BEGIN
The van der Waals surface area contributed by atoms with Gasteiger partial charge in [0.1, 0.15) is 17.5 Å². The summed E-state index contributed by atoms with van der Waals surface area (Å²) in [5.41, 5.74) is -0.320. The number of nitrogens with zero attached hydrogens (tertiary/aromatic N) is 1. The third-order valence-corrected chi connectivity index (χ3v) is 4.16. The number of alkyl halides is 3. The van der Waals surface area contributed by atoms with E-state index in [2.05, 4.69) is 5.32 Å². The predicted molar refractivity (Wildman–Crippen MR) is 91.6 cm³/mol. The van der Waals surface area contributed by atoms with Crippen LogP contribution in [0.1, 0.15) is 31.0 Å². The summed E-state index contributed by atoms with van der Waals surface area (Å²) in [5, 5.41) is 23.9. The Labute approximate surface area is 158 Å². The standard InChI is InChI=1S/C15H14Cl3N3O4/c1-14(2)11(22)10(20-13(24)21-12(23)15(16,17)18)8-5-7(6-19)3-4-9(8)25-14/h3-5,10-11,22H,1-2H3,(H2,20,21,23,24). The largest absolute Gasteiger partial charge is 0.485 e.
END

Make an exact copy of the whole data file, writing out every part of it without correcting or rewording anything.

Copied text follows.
The van der Waals surface area contributed by atoms with Gasteiger partial charge in [0.1, 0.15) is 17.5 Å². The summed E-state index contributed by atoms with van der Waals surface area (Å²) in [5.41, 5.74) is -0.320. The number of nitrogens with zero attached hydrogens (tertiary/aromatic N) is 1. The third-order valence-corrected chi connectivity index (χ3v) is 4.16. The number of alkyl halides is 3. The van der Waals surface area contributed by atoms with E-state index in [2.05, 4.69) is 5.32 Å². The predicted molar refractivity (Wildman–Crippen MR) is 91.6 cm³/mol. The van der Waals surface area contributed by atoms with Crippen LogP contribution in [0.1, 0.15) is 31.0 Å². The summed E-state index contributed by atoms with van der Waals surface area (Å²) in [5, 5.41) is 23.9. The Labute approximate surface area is 158 Å². The standard InChI is InChI=1S/C15H14Cl3N3O4/c1-14(2)11(22)10(20-13(24)21-12(23)15(16,17)18)8-5-7(6-19)3-4-9(8)25-14/h3-5,10-11,22H,1-2H3,(H2,20,21,23,24). The largest absolute Gasteiger partial charge is 0.485 e.